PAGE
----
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Respecting the ‘Golden Hour

Dr. R. Adams Cowley coined the “Golden Hour” in the mid-1960s, and it refers to the concept that a critical trauma patient needs to be transported to a qualified trauma team within 60 minutes of injury or risk death from shock or its complications (Roy R. Banks, D.O., “Triangle of Death,” May 2002, JEMS).


July 7, 2010
By Neil J. MacDonald

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Dr. R. Adams Cowley coined the “Golden Hour” in the mid-1960s, and it refers to the concept that a critical trauma patient needs to be transported to a qualified trauma team within 60 minutes of injury or risk death from shock or its complications (Roy R. Banks, D.O., “Triangle of Death,” May 2002, JEMS).

Today, most would agree the critically injured will benefit more from early care intervention than not. This is a significant concern in rural settings where hospitals serve a larger area. With this in mind, how are we doing here in Canada? Are we getting our critically ill to a hospital inside the Golden Hour? The answer is, well, sometimes.

It takes quite a team to make this happen: paramedics, hospitals, health authorities, doctors and nurses, Transport Canada. I may have caught you by surprise here, but TC does have a role in ensuring critically ill patients arrive at a hospital in time to save their lives.

TC is the regulator that oversees heliport certification. Heliports must meet certain standards in order to be able to accept helicopter traffic. Heliport operators themselves have to satisfy TC that the heliport conforms to those standards. This is not new, and there’s no need to go into detail here. In fact, Blair Watson chronicled this very well in the Jan/Feb 2008 issue of Helicopters.

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Heliport operators (hospitals, or perhaps more appropriately, regional health-care authorities) use TC standards when designing a heliport. They stick to these standards where they should, use the proper lighting, put up a windsock to attract helicopters. They do all that is required in the regulations. TC comes out, has a look, and classifies (non-instrument heliports) as H1, H2, or H3 depending on certain criteria relating to performance capabilities of the servicing helicopters.

The problem is once this happens, operators may believe they can receive any helicopter transporting a patient. But this is not the case. An H1 classification means the heliport can only be served by multi-engine helicopters capable of maintaining at least 4.5 metres (15 feet) above obstacles, in a “defined” area, with one engine inoperative. H2 classification is limited to multi-engine helicopters, while H3, oversimplified, means no obstacles in the “defined” area.

So, why is this so important? The question is, how many suitable patient-carrying helicopters are out there today that can meet H1 classification standards? The answer? Not many.

This is not simply a one-dimensional, helicopter performance issue. Some heliports were originally built to a H2 or H3 standard, only to have trees or new buildings intrude into the defined area. This came to light recently in British Columbia when a couple of hospital heliports were classified H1, and could no longer accept some helicopters the government had contracted medical services for. The result is some critically injured patients are being transported by helicopter or fixed-wing to an airport, then ground transported to or from the hospital — clearly falling outside the Golden Hour.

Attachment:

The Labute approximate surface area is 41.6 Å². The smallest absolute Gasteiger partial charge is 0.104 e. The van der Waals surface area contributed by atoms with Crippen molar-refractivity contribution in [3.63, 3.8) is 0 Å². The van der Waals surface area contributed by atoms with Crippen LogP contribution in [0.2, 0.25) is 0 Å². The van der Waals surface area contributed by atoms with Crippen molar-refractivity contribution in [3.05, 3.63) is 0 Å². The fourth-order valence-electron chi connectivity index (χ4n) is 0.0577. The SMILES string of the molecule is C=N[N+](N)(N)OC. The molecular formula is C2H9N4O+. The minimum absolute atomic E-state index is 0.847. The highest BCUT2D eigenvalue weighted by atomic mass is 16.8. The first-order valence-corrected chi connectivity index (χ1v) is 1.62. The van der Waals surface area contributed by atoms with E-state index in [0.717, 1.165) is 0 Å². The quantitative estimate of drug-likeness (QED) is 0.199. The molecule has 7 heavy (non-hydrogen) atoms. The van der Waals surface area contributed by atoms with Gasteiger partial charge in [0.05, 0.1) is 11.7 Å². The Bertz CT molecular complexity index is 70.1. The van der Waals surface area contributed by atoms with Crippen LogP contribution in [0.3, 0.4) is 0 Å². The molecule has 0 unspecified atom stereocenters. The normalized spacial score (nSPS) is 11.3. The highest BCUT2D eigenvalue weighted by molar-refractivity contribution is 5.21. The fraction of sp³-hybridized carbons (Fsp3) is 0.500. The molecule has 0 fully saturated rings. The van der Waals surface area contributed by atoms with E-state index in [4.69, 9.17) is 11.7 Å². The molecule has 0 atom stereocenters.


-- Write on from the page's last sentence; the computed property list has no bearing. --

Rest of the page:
This caught the attention of the Truck Loggers Association (TLA), the official voice of independent forest contractors in B.C.’s coastal region. Don Bendickson, current past president of the TLA and a logging contractor out of Campbell River, is quite concerned. “We do not want to see a situation where regulations increase the time it would take for an injured logger to get treatment at a hospital,” he said. “Closing a hospital helipad to all but multi-engine helicopters would do just that.”

Michael Essery, Director, Airevac/Critical Care Transport Program for the British Columbia Ambulance Service, agrees. “We use helicopters to provide scene call response, and to transport critically unstable patients,” he said. “It will not help a patient if we have to drive 1/2 hour to an airport rather than transport them directly to the hospital. The situation is not ideal, but we are still safe, and feel we have always been safe.”

Given the new classification standards for heliports, it presents an interesting argument: are we doing all we can to assist the critically ill? I’m not so sure. Are we placing that group at risk to make another, the general public, safer? And is this not the same group? Maybe it’s time to get all members of the “team” together to work out the issues arising from heliport classification and how it affects the critical Golden Hour.


Neil MacDonald is a lawyer with Harper Grey LLP, practising in aviation law. He holds an ATPL-H, and flies as an air ambulance captain on helicopters in B.C.nmacdonald@harpergrey.com. This is not a legal opinion. Readers should not act on the basis of this article without first consulting a lawyer for analysis and advice on a specific matter.


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